This section is from the book "Commercial Gardening Vol1", by John Weathers (the Editor). Also available from Amazon: Commercial Gardening, A Practical & Scientific Treatise For Market Gardeners.
To estimate the potash a further 500 cub. cm. of the citric acid solution are evaporated to dryness and incinerated in a basin over a Bunsen burner to eliminate the organic matter. The residue is then treated with boiling distilled water and filtered. An excess of platinum chloride is then added to the filtrate, and the whole is slowly boiled until nearly dry. The precipitate is filtered off and washed with alcohol until no yellow coloration is to be seen in the filtrate. The least possible quantity of water is then added, together with an excess of magnesium powder. The reaction with this is completed by boiling. After cooling, the excess of magnesium is dissolved in hydrochloric acid, the whole being filtered and the precipitated platinum, which remains upon the filter, is washed free from acid, dried, and weighed. From this platinum is calculated the quantity of potash present. One part of platinum =48 parts of potash (K2O).
Available iron is estimated in a further 500 cub. cm. of citric acid solution, this being evaporated to dryness over the water bath, and incinerated over a Bunsen burner to drive off the whole of the organic matter. The residue is dissolved in hydrochloric acid, then evaporated in a conical glass flask. The iron is reduced to the ferrous condition by the addition of metallic zinc (adding only sufficient to get it into complete solution), and titrated with a deci-normal permanganate of potash solution. Each cubic centimetre of permanganate of potash required until permanent coloration is produced indicates the presence of '008 gm. of Fe2O3 or ferric oxide.
This is estimated by 5 gm. of the dried soil in a CO2 apparatus, one portion of which contains a supply of hydrochloric acid and a tube to enable it to be passed into the portion containing the soil, and a further portion contains a tube filled with concentrated sulphuric acid through which the escaping gases pass, in order to retain in the apparatus any moisture that may tend to be carried away. In this way the calcium carbonate is decomposed, the carbon dioxide being evolved. The apparatus is then stood for a quarter of an hour on the water oven to ensure the exclusion of the whole of the gas. The weight of the whole apparatus being taken, with the soil in it, before commencing the operation, it is now weighed again and the difference represents the loss of CO2 gas. 44 parts of the gas represent 100 parts of calcium carbonate that was present. This assumes that there is no magnesium carbonate present.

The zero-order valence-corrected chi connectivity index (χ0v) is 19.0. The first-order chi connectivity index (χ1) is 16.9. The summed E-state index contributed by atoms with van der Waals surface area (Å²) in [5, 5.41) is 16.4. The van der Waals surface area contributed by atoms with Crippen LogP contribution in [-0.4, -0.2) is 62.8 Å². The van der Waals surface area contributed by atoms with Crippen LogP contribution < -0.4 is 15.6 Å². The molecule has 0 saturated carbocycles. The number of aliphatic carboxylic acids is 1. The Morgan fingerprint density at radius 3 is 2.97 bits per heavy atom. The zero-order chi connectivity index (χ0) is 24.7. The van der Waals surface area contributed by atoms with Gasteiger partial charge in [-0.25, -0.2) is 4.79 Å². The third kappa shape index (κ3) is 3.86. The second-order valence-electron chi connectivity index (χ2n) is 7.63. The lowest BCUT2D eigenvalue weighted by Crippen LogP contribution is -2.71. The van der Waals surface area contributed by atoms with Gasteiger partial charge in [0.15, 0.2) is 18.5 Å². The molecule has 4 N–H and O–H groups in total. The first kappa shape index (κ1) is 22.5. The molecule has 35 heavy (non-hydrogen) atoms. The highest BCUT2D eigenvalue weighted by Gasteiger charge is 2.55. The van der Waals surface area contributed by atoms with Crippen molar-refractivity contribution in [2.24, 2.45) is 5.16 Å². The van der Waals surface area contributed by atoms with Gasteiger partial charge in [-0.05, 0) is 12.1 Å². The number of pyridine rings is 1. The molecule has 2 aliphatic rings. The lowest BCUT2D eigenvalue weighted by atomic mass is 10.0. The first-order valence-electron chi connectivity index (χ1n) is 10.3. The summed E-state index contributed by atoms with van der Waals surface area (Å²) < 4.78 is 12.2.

In estimating the humus, 10 gm. of dried soil are taken and washed on the filter paper with a 1-per-cent solution of hydrochloric acid till free from calcium salts. It is then well washed with hot, distilled water till free from acid, and washed into a long stoppered cylinder with 500 cub. cm. of 4-per-cent ammonia solution. It remains in the solution twenty-four hours, allowing the cylinder to lie in as nearly a horizontal position as is possible without allowing the stopper to leak, and is well shaken at intervals. The cylinder is then stood upright for twelve hours to allow the whole to settle to the bottom. The solution is then filtered, and 100 cub. cm., representing 2 gm. of soil, are taken and evaporated to dryness over the water bath. The dish is then placed in the water oven for a few minutes, to dry off any adhering moisture, and weighed. After weighing, it is incinerated until all the organic matter has burned off. The dish is allowed to cool in the desiccator and the weight again taken. The difference in the weights before and after incineration gives the humus.
This is estimated by boiling 5 gm. of dried soil with 25 cub. cm. of concentrated hydrochloric acid, and evaporating to dryness over a water bath. The residue is moistened with concentrated sulphuric acid, then treated with a mixture of 10 cub. cm. of hydrochloric and 10 cub. cm. of water, warmed, filtered while hot, the filter paper being well washed, and the filtrate treated with an excess of ammonia, boiled, allowed to cool, and filtered. The filtrate is neutralized with acetic acid and treated with ammonium oxalate (about 20 cub. cm.) to remove calcium, and again filtered. The filtrate is evaporated down and treated with successive 5-cub.-cm. lots of concentrated nitric acid to eliminate ammonia salts. As the liquid by this time has evaporated down to a small bulk, it is diluted to about 200 cub. cm., treated with ammonium phosphate, and allowed to stand for twelve hours. It is then filtered and washed with dilute ammonia, dried in the steam oven, and incinerated in a crucible and weighed. From the weight of magnesium pyro-phosphate obtained the magnesia can be calculated as MgO. 1 part of magnesium pyro-phosphate = 36 parts of magnesia oxide. [C. P. C]